What Is Epilepsy?

Approximately 200,000 new cases of epilepsy are diagnosed each year. This health condition is often genetic, so it may occur to several members of a family. However, the seizures from epilepsy may begin after a head trauma, including a stroke or a concussion. During an epileptic seizure, the neurons in the brain become overly active or behave in an abnormal way. Some of the symptoms from an epileptic seizure can include:

• Muscle contractions
• Loss of consciousness
• Staring into space
• Odd behavior
• Intense anxiety
• Fatigue
• Fainting
• Numbness
• Seeing bright lights
• Headache
• Depression

The symptoms vary during epileptic seizures, making this condition difficult to diagnosis, especially in children. When epileptic symptoms occur, some of the problems may last for several hours while other symptoms only occur for a few seconds or minutes.

How Is Epilepsy Diagnosed?

Epilepsy is diagnosed by medical experts who use image-scanning equipment that can collect information from the brain while an individual isn’t having seizures and while the individual is having symptoms. Multiple tests are required to understand how often the individual’s brain reacts in an abnormal way during a specific amount of time.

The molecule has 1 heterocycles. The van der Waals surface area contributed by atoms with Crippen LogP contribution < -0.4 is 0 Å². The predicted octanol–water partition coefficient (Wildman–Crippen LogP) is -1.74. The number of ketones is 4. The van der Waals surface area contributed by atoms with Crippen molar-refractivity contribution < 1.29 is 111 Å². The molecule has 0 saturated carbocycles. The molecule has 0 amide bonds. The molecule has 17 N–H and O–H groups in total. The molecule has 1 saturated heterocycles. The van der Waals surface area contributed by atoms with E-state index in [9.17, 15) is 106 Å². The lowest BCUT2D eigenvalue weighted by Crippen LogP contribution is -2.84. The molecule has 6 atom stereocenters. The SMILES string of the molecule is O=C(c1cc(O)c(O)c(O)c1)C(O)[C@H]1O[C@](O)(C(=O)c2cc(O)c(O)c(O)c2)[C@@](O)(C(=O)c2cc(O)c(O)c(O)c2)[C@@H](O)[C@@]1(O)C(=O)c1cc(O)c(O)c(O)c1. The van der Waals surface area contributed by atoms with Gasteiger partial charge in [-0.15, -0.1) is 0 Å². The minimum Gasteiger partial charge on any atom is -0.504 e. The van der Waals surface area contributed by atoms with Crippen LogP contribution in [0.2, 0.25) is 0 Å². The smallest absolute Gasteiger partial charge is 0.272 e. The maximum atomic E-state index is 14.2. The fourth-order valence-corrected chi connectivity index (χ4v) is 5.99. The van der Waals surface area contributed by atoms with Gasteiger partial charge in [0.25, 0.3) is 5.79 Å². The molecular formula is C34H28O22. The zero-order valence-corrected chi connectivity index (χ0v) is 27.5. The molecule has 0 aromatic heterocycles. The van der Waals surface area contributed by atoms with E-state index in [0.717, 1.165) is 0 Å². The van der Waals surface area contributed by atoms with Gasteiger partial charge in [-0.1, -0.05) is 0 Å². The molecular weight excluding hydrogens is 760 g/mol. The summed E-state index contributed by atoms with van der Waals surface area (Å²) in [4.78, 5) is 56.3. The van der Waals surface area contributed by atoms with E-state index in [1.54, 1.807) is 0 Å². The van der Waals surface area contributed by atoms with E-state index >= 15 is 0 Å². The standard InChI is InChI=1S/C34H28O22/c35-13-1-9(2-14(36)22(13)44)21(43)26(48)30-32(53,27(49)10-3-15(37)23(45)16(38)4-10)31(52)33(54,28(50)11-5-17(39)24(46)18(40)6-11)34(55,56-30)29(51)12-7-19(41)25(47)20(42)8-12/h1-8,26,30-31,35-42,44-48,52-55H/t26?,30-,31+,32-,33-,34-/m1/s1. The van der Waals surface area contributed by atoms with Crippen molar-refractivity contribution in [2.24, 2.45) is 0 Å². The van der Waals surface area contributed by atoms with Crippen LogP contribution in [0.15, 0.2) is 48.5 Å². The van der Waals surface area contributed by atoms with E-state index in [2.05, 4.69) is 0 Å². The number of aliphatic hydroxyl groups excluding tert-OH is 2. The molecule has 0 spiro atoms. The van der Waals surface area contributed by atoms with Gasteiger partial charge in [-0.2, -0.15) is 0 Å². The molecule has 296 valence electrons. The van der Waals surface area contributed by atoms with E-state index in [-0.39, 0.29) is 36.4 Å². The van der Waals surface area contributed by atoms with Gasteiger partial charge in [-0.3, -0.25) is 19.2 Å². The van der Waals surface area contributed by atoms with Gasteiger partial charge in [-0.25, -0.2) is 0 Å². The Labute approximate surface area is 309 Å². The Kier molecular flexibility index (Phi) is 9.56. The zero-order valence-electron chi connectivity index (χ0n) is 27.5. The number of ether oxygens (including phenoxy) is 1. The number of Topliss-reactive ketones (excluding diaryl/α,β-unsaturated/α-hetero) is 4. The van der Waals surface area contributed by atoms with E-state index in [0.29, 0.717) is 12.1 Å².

How is Epilepsy Treated?

The primary treatment for epilepsy is medication that will prevent most symptoms. There are multiple types of anti-convulsant prescription medications, and a patient may need medication for a lifetime to prevent seizures or other symptoms. A physician can adjust or change a patient’s medications occasionally to improve the health of an individual. However, when there is a serious abnormality of the brain, including a blood clot or a tumor, a different treatment is required right away.

How Can You Help during an Epileptic Seizure?

If you see that someone is having a seizure, then you can assist by rolling the individual on the side of the body. Pulling the person’s knees up into a fetal position can keep the individual stabilized so that fluids do not enter the throat or lungs. Contact an emergency responder for the individual immediately while looking for a medical alert device on the person’s body. This item is often located around the wrist, neck or ankle, and it can provide vital information for you or the paramedics. Do not insert anything into the individual’s mouth or nose, but if there are objects that can fall on the person during the seizure, then move the things away.

Source: https://www.epilepsy.com/learn/about-epilepsy-basics/what-epilepsy